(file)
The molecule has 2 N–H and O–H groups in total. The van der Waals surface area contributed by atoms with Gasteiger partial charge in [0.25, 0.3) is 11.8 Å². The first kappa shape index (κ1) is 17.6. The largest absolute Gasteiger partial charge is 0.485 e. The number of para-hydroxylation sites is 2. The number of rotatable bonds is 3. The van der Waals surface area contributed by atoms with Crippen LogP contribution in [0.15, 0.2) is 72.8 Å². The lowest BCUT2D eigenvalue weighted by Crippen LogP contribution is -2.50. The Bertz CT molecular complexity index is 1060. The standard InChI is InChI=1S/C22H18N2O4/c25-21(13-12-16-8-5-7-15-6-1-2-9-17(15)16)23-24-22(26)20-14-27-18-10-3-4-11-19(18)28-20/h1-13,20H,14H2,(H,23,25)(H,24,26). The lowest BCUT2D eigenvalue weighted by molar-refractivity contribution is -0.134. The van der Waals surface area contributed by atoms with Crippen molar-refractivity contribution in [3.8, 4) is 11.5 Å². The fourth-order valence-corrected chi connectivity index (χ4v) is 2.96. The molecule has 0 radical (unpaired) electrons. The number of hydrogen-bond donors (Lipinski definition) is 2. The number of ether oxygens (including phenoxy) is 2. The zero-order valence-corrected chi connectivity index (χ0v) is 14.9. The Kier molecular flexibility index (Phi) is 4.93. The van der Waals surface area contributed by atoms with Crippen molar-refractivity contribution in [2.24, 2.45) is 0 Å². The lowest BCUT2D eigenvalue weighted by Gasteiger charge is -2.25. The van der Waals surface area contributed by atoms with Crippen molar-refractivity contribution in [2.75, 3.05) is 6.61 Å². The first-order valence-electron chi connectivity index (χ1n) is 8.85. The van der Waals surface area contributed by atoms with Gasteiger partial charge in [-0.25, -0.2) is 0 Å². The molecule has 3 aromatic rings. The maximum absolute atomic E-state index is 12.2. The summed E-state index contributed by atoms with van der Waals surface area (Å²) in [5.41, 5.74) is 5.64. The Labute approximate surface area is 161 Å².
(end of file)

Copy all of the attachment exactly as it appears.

The molecule has 2 N–H and O–H groups in total. The van der Waals surface area contributed by atoms with Gasteiger partial charge in [0.25, 0.3) is 11.8 Å². The first kappa shape index (κ1) is 17.6. The largest absolute Gasteiger partial charge is 0.485 e. The number of para-hydroxylation sites is 2. The number of rotatable bonds is 3. The van der Waals surface area contributed by atoms with Crippen LogP contribution in [0.15, 0.2) is 72.8 Å². The lowest BCUT2D eigenvalue weighted by Crippen LogP contribution is -2.50. The Bertz CT molecular complexity index is 1060. The standard InChI is InChI=1S/C22H18N2O4/c25-21(13-12-16-8-5-7-15-6-1-2-9-17(15)16)23-24-22(26)20-14-27-18-10-3-4-11-19(18)28-20/h1-13,20H,14H2,(H,23,25)(H,24,26). The lowest BCUT2D eigenvalue weighted by molar-refractivity contribution is -0.134. The van der Waals surface area contributed by atoms with Crippen molar-refractivity contribution in [3.8, 4) is 11.5 Å². The fourth-order valence-corrected chi connectivity index (χ4v) is 2.96. The molecule has 0 radical (unpaired) electrons. The number of hydrogen-bond donors (Lipinski definition) is 2. The number of ether oxygens (including phenoxy) is 2. The zero-order valence-corrected chi connectivity index (χ0v) is 14.9. The Kier molecular flexibility index (Phi) is 4.93. The van der Waals surface area contributed by atoms with Crippen molar-refractivity contribution in [2.24, 2.45) is 0 Å². The lowest BCUT2D eigenvalue weighted by Gasteiger charge is -2.25. The van der Waals surface area contributed by atoms with Crippen molar-refractivity contribution in [2.75, 3.05) is 6.61 Å². The first-order valence-electron chi connectivity index (χ1n) is 8.85. The van der Waals surface area contributed by atoms with Gasteiger partial charge in [-0.25, -0.2) is 0 Å². The molecule has 3 aromatic rings. The maximum absolute atomic E-state index is 12.2. The summed E-state index contributed by atoms with van der Waals surface area (Å²) in [5.41, 5.74) is 5.64. The Labute approximate surface area is 161 Å².